What does the distributed, open, and civic city of the future look like? How can examples of participatory placemaking become a scalable method for urban design and planning, serving more citizens equitably than dominant developer-shareholder led schemes? Authors Thomas Ermacora and Lucy Bullivant will present and discuss numerous examples of placemaking from all over the world, featured in their newly released book Recoded City.
New mindsets, methods, tools and technologies can create a renaissance in urban sustainability. As the book Recoded City shows, localist design strategies and interventions are already forging new stakeholder dynamics, and through various collaboration processes and sophisticated DIY approaches that make more with less, are solving problems everywhere.
The burgeoning practice of participatory placemaking, which Ermacora terms ‘recoding’, combines bottom-up and top-down thinking. Through its ways and means of regenerating and rebalancing neighbourhoods affected by financial or social segregation, it represents a new standard for urban design.
Ermacorra and Bullivant will discus these new collaborative, distributed governance and welfare models as emerging platforms of the open society, the democratisation of technology, ‘wiki culture’ and art as a community actor. It sheds light on issues including appropriate funding models, priorities of best practice in participatory placemaking, the nurturing of local assets, evaluation processes, and how to consider legacy.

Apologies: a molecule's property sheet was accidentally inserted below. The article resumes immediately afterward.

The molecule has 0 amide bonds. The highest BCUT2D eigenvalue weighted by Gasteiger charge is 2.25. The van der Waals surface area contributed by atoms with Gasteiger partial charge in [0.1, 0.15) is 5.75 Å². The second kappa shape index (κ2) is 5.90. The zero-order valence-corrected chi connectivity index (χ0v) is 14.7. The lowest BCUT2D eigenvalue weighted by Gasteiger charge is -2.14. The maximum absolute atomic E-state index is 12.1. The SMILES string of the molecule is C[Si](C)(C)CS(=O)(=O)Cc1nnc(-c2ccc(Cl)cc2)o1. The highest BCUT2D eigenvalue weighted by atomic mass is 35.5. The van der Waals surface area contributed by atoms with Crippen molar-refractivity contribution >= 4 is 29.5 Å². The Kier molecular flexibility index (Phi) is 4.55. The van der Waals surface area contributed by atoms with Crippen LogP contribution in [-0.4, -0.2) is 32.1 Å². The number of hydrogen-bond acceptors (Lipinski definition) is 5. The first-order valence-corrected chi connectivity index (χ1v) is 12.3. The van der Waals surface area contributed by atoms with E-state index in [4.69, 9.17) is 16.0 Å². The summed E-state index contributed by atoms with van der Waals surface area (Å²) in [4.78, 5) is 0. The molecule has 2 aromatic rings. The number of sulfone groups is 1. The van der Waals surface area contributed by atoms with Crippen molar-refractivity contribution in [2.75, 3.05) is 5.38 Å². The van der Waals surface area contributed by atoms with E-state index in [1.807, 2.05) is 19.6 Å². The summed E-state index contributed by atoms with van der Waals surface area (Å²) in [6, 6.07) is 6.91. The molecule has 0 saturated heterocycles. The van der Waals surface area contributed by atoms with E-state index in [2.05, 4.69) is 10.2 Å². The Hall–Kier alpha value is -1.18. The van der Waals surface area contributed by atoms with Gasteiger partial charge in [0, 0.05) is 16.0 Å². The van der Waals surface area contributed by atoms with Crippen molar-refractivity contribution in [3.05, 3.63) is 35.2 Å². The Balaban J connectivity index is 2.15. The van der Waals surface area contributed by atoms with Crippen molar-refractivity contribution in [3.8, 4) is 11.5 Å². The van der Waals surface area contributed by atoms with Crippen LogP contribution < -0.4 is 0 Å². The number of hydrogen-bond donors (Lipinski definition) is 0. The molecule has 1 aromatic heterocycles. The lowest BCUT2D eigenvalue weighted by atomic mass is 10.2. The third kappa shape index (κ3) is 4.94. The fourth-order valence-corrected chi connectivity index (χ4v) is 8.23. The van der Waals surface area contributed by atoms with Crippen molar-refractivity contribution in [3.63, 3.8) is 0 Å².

The speakers will each discuss Recoded City’s themes in the light of their individual
career paths, in the case of Ermacora and his extensive professional placemaking consultancy globally, directly responding to the challenges of the Anthropocene era, and ambitions of the Sustainable Development Goals, COP21 and Habitat III. He will explain his approach to creating commons, the relationship between places, people and data, and his evolving philosophy of design supporting more inclusive, distributed, open urban places through greater circularity, resilience and systems level biomimicry.
In her talk, Bullivant will convey her cultural historical perspectives on global shifts towards adaptive planning which have shaped exhibitions, books and her webzine on liveable urbanism, Urbanista.org. She will predominantly, but not exclusively, focus on examples from the Global South, and other unstable contexts, and talk about the shift from masterplanning and investment-dominated zoning to social and cultural situational strategies and enrichment, including through hyper-local approaches.